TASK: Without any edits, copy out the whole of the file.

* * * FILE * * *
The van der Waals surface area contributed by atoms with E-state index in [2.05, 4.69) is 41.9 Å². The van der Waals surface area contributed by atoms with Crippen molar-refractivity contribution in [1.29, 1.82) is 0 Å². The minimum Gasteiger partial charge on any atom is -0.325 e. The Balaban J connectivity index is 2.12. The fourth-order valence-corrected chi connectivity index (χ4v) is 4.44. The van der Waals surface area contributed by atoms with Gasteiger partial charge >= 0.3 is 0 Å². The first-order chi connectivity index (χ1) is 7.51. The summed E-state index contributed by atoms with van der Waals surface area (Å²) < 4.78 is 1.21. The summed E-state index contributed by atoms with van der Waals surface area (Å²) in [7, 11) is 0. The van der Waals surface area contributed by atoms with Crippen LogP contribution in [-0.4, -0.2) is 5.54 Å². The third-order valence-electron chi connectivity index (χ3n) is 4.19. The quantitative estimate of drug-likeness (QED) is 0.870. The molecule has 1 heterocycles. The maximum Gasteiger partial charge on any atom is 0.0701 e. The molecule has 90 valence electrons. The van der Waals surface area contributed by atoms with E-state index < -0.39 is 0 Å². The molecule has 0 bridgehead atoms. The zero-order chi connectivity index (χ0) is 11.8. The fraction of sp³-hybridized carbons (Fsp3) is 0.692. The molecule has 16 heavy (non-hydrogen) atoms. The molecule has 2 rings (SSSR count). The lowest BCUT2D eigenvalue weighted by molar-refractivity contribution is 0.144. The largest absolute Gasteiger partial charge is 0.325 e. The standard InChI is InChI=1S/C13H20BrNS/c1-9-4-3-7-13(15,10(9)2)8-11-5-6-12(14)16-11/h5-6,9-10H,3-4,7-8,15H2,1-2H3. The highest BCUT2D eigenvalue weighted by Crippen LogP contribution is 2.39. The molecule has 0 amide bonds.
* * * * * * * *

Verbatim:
The van der Waals surface area contributed by atoms with E-state index in [2.05, 4.69) is 41.9 Å². The van der Waals surface area contributed by atoms with Crippen molar-refractivity contribution in [1.29, 1.82) is 0 Å². The minimum Gasteiger partial charge on any atom is -0.325 e. The Balaban J connectivity index is 2.12. The fourth-order valence-corrected chi connectivity index (χ4v) is 4.44. The van der Waals surface area contributed by atoms with Gasteiger partial charge >= 0.3 is 0 Å². The first-order chi connectivity index (χ1) is 7.51. The summed E-state index contributed by atoms with van der Waals surface area (Å²) < 4.78 is 1.21. The summed E-state index contributed by atoms with van der Waals surface area (Å²) in [7, 11) is 0. The van der Waals surface area contributed by atoms with Crippen LogP contribution in [-0.4, -0.2) is 5.54 Å². The third-order valence-electron chi connectivity index (χ3n) is 4.19. The quantitative estimate of drug-likeness (QED) is 0.870. The molecule has 1 heterocycles. The maximum Gasteiger partial charge on any atom is 0.0701 e. The molecule has 90 valence electrons. The van der Waals surface area contributed by atoms with E-state index < -0.39 is 0 Å². The molecule has 0 bridgehead atoms. The zero-order chi connectivity index (χ0) is 11.8. The fraction of sp³-hybridized carbons (Fsp3) is 0.692. The molecule has 16 heavy (non-hydrogen) atoms. The molecule has 2 rings (SSSR count). The lowest BCUT2D eigenvalue weighted by molar-refractivity contribution is 0.144. The largest absolute Gasteiger partial charge is 0.325 e. The standard InChI is InChI=1S/C13H20BrNS/c1-9-4-3-7-13(15,10(9)2)8-11-5-6-12(14)16-11/h5-6,9-10H,3-4,7-8,15H2,1-2H3. The highest BCUT2D eigenvalue weighted by Crippen LogP contribution is 2.39. The molecule has 0 amide bonds.